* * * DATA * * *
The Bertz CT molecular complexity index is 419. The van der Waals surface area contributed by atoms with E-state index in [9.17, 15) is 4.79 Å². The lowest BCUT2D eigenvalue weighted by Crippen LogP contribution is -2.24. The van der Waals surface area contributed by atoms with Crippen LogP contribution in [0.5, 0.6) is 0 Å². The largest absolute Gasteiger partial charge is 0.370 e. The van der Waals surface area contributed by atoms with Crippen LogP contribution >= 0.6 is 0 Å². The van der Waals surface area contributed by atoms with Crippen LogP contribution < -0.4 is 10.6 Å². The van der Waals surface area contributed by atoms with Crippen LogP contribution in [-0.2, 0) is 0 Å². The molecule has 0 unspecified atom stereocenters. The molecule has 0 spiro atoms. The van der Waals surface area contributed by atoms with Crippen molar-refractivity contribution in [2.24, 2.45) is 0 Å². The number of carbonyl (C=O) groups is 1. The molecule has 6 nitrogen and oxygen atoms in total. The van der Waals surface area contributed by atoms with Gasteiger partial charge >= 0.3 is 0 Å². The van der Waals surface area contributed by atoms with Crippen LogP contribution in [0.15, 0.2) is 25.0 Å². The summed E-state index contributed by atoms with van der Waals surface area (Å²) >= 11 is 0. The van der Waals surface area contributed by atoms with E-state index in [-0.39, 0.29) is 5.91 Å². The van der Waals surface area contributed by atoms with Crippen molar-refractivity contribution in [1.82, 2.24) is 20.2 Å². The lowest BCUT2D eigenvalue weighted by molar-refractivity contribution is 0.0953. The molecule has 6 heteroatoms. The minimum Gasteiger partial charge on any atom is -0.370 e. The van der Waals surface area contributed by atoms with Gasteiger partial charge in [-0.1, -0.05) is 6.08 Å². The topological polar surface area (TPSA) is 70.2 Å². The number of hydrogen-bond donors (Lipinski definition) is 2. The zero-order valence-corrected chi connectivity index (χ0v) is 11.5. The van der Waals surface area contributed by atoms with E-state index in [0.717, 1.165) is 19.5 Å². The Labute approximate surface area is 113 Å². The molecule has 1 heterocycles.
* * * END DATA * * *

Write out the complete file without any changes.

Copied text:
The Bertz CT molecular complexity index is 419. The van der Waals surface area contributed by atoms with E-state index in [9.17, 15) is 4.79 Å². The lowest BCUT2D eigenvalue weighted by Crippen LogP contribution is -2.24. The van der Waals surface area contributed by atoms with Crippen LogP contribution in [0.5, 0.6) is 0 Å². The largest absolute Gasteiger partial charge is 0.370 e. The van der Waals surface area contributed by atoms with Crippen LogP contribution >= 0.6 is 0 Å². The van der Waals surface area contributed by atoms with Crippen LogP contribution < -0.4 is 10.6 Å². The van der Waals surface area contributed by atoms with Crippen LogP contribution in [-0.2, 0) is 0 Å². The molecule has 0 unspecified atom stereocenters. The molecule has 0 spiro atoms. The van der Waals surface area contributed by atoms with Crippen molar-refractivity contribution in [2.24, 2.45) is 0 Å². The number of carbonyl (C=O) groups is 1. The molecule has 6 nitrogen and oxygen atoms in total. The van der Waals surface area contributed by atoms with Gasteiger partial charge >= 0.3 is 0 Å². The van der Waals surface area contributed by atoms with Crippen LogP contribution in [0.15, 0.2) is 25.0 Å². The summed E-state index contributed by atoms with van der Waals surface area (Å²) >= 11 is 0. The van der Waals surface area contributed by atoms with E-state index in [-0.39, 0.29) is 5.91 Å². The van der Waals surface area contributed by atoms with Crippen molar-refractivity contribution in [1.82, 2.24) is 20.2 Å². The lowest BCUT2D eigenvalue weighted by molar-refractivity contribution is 0.0953. The molecule has 6 heteroatoms. The minimum Gasteiger partial charge on any atom is -0.370 e. The van der Waals surface area contributed by atoms with Gasteiger partial charge in [-0.1, -0.05) is 6.08 Å². The topological polar surface area (TPSA) is 70.2 Å². The number of hydrogen-bond donors (Lipinski definition) is 2. The zero-order valence-corrected chi connectivity index (χ0v) is 11.5. The van der Waals surface area contributed by atoms with E-state index in [0.717, 1.165) is 19.5 Å². The Labute approximate surface area is 113 Å². The molecule has 1 heterocycles.